Are there hard-and-fast rules for libraries engaged with LGBTQ+ communities? While there are areas where there should be clear guidance, there are others where context is more important.
In the fourth article in this limited series of conversations, we (Amanda Wilk and John Vincent) look at the role of professional bodies in supporting LGBTQ+ library staff and library provision.
Throughout the series, we will use the acronym LGBTQ+ to refer to lesbian, gay, bisexual, transgender, queer/questioning, and other identities within our community. We would like to acknowledge that other acronyms are also used and that sexual and gender expressions are diverse and impossible to represent within the confines of five letters. For more information and terminology related to LGBTQ+ identities, you’ll find that the 519’s Glossary of Terms is a valuable resource.
We would love to engage with you, and we welcome your comments and feedback below.
In this article, we are discussing organizations available in our regions to support LGBTQ+ library workers and library services.
John Vincent (J.V.)
Although there have been a number of U.K. LGBTQ+ library organizations since the 1970s (more on this in a moment), none of these approached the U.S. model where, in 1970, the American Library Association (ALA) established a Task Force on Gay Liberation (now the Gay, Lesbian, Bisexual, and Transgender Round Table, known as the Rainbow Round Table, a formal part of the ALA structure).
In the U.K., we have had the Gay Librarians Group (approx. 1973–1979), the Lesbian & Gay Librarians Group (1985–1990) and the Burning Issues Group (1994–2000). However, none of these was formally allied to the then Library Association (now the Chartered Institute of Library and Information Professionals [CILIP]) in the way that the U.S. Rainbow Round Table is to the ALA, and each group disappeared, partly because of a lack of resources (people and money) to keep going. There is a brief summary of some of this history in the working paper Lesbians, bisexuals, gay men and transgendered people (1999), produced as part of the Open to all? research.
There have been regular calls since the 1970s to set up something in the U.K. that would be similar to the U.S. ALA model. Earlier this year, CILIP established a BAME Network “[…] to provide a forum for librarians and information professionals from Black Asian and Minority Ethnic backgrounds to share their experiences, support each other and network.”
At the 2019 CILIP conference, in Manchester, there was an enthusiastic response to a diversity seminar. As a result, CILIP has launched a new LGBTQ+ Information Professionals Network, which will provide a platform for networking and career development for librarians and information professionals who identify as LGBTQ+. This will begin—as the BAME Network did—with the setting up of a steering group, and work to establish that is underway. (Binni Brynolf and I have been nominated co-chairs of the steering group.)
This is an exciting development because it recognizes—at last—the need for a CILIP lead in this area. I know things are different in Canada. Are there countrywide or regional LGBTQ+ organizations?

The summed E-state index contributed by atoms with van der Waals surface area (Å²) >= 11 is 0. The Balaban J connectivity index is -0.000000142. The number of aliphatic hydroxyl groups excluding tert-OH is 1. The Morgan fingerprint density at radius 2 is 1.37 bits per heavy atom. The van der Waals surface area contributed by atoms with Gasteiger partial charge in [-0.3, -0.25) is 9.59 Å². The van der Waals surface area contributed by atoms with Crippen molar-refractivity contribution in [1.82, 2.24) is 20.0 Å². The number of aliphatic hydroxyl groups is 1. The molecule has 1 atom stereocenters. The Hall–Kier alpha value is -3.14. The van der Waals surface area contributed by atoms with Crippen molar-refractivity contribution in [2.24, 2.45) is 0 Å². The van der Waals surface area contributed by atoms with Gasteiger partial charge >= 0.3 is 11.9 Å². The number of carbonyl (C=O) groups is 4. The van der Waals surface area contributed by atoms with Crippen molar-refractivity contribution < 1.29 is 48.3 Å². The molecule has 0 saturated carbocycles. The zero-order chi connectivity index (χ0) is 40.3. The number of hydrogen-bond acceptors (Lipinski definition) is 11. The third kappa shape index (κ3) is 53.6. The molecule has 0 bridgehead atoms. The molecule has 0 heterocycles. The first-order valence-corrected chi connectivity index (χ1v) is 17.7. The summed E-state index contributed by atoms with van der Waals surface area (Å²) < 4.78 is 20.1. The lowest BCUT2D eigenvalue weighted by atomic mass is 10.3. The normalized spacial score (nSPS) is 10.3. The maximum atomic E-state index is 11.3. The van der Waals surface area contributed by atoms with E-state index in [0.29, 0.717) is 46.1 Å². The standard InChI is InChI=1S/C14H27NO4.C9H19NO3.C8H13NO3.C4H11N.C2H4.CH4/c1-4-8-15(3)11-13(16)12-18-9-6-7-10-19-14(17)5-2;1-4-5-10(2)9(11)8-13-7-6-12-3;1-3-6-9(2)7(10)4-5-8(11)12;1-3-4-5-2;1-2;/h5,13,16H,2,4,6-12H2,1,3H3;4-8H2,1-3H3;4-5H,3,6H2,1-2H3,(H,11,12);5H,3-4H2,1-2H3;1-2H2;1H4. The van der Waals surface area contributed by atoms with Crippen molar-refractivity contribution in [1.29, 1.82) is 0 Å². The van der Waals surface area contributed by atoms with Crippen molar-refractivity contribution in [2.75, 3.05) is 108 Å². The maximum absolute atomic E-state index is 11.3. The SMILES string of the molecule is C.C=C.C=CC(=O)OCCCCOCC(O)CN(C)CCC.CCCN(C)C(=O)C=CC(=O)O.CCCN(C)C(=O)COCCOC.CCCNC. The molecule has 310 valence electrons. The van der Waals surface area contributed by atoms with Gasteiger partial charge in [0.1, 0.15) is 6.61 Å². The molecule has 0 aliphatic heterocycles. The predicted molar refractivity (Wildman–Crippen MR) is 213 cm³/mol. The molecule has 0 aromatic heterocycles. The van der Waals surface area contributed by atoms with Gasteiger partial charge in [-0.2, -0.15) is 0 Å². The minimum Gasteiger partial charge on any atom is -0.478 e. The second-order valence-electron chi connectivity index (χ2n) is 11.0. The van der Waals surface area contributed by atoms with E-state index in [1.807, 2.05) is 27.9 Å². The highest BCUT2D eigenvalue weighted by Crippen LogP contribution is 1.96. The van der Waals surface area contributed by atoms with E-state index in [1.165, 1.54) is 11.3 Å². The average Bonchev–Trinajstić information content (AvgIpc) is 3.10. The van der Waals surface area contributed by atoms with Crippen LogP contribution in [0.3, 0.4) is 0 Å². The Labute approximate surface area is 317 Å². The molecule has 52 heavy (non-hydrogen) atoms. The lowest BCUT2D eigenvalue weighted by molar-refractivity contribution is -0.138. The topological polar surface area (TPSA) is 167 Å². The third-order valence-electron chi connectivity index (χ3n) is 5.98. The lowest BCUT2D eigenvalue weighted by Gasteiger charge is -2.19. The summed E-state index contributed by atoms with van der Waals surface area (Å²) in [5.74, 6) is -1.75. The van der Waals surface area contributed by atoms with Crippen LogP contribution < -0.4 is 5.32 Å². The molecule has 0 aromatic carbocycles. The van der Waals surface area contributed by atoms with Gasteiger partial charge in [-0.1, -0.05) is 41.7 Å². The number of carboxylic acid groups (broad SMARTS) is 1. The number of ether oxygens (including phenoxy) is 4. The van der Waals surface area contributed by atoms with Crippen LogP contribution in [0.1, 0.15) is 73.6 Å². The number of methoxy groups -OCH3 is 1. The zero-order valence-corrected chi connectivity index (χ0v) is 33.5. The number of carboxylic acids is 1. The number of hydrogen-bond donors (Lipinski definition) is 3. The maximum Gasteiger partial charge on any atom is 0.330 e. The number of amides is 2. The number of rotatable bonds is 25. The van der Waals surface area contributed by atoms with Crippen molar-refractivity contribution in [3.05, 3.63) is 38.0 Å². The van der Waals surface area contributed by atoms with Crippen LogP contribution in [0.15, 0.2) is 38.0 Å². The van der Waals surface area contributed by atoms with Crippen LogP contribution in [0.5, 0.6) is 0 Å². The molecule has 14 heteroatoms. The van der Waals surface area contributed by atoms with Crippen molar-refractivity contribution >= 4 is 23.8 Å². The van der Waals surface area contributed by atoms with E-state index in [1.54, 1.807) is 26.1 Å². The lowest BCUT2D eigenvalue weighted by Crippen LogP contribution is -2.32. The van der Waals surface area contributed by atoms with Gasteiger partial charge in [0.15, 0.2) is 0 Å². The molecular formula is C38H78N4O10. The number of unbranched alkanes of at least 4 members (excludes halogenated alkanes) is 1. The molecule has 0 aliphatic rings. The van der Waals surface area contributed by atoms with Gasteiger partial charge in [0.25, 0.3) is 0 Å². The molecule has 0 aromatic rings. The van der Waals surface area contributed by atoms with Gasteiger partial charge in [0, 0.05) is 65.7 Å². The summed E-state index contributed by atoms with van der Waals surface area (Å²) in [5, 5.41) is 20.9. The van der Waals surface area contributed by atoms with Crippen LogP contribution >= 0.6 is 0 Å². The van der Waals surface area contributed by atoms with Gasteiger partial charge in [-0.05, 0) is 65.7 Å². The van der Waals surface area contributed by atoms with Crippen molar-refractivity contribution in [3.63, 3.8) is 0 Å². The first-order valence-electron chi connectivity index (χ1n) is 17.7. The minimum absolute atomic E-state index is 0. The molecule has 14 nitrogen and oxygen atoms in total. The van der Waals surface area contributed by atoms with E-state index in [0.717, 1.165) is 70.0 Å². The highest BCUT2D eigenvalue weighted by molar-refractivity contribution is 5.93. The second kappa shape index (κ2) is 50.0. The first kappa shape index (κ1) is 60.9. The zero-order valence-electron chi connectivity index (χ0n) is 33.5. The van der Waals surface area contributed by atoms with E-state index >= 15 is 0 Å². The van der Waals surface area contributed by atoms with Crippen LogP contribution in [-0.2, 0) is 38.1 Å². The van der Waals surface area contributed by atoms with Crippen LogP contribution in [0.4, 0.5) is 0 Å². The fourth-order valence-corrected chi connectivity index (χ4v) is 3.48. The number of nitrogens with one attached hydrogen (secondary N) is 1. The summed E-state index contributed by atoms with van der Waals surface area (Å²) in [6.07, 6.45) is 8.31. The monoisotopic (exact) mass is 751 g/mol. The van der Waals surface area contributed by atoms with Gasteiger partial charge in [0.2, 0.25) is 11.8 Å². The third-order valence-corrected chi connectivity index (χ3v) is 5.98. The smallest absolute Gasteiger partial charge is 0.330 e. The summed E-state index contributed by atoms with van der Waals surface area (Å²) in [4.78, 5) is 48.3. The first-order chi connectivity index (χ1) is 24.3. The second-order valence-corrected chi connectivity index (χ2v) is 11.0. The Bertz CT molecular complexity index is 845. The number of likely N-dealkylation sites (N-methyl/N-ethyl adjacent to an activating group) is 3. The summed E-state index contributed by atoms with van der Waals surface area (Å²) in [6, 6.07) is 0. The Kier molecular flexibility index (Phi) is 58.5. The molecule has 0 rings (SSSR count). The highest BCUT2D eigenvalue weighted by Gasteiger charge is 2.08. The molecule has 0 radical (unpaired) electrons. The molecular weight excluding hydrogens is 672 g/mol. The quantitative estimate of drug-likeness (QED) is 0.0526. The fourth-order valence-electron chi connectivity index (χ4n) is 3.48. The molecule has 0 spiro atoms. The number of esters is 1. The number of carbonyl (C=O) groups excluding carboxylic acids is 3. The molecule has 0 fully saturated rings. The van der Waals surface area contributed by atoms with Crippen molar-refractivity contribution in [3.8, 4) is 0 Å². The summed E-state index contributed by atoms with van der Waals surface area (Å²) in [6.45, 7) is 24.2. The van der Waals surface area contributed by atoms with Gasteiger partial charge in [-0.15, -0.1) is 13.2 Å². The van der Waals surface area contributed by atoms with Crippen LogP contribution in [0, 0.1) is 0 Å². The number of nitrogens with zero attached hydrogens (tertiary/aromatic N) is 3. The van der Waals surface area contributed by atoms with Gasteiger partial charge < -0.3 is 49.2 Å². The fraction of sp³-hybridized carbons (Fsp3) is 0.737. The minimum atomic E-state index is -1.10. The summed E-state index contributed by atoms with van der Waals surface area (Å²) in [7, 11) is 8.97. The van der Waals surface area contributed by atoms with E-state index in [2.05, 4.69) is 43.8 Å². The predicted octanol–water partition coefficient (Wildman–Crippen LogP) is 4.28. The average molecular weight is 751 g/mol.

Amanda Wilk (A.W.)
That is incredibly exciting news about CILIP, John!
In Canada, the landscape is somewhat similar in that we do not currently have a professional organization that supports LGBTQ+ staff and services for libraries across the country. The British Columbia Library Association (BCLA) does have a Lesbian, Gay, Bisexual, Transgender and Queer Interest Group. Their mission is:
To share information on LGBTQ issues, events, online resources, recommended books, films and music, and more with library folks across the province.”
But this is the only professional governing body within a Canadian library organization that I am aware of.
My go-to resource for information and for professional tools related to LGBTQ+ services in libraries is the Rainbow Round Table out of the ALA. In particular, I have made use of their Open to All tool kit as a starting point for looking at ways to bring about LGBTQ+ inclusion in library environments.
That said, I think the existence of a Canadian-focused LGBTQ+ group that supports libraries across the country would be of great value. Having an organization that focuses on Canadian-specific resources, materials, and advocacy would be incredibly helpful. However, if such a group were to be formed, I also think it is important that it include expertise from professionals outside of libraries. According to statistics, again compiled by the ALA, in 2009 and 2010, 88% of accredited librarians were white. Though these stats are American, and a little out of date, the need to increase diversity within librarianship remains apparent.
If an LGBTQ+ organization that supports Canadian libraries were to exist, it is incredibly important that it be intersectional in its approach to diversity and that voices from all backgrounds be at the table. This would include differences not only in race and ethnicity but also in age, gender, sexual orientation within the LGBTQ+ umbrella, physical and cognitive ability, geographic location within Canada, income, and religious beliefs.
I completely agree. We’re hoping that the CILIP LGBTQ+ Steering Group will begin to create this intersectional approach here (for example, we’re aiming to work closely with the BAME Network). So far, it’s very early days!
We’ll keep readers up to date with developments via this column (whilst we are still writing it!).
John Vincent coordinates “The Network – tackling social exclusion,” a U.K.-based network of cultural and heritage organizations that work towards social justice.
Amanda Wilk is a manager at the Country Hills Community Library, Kitchener Public Library. She can be reached at email@example.com.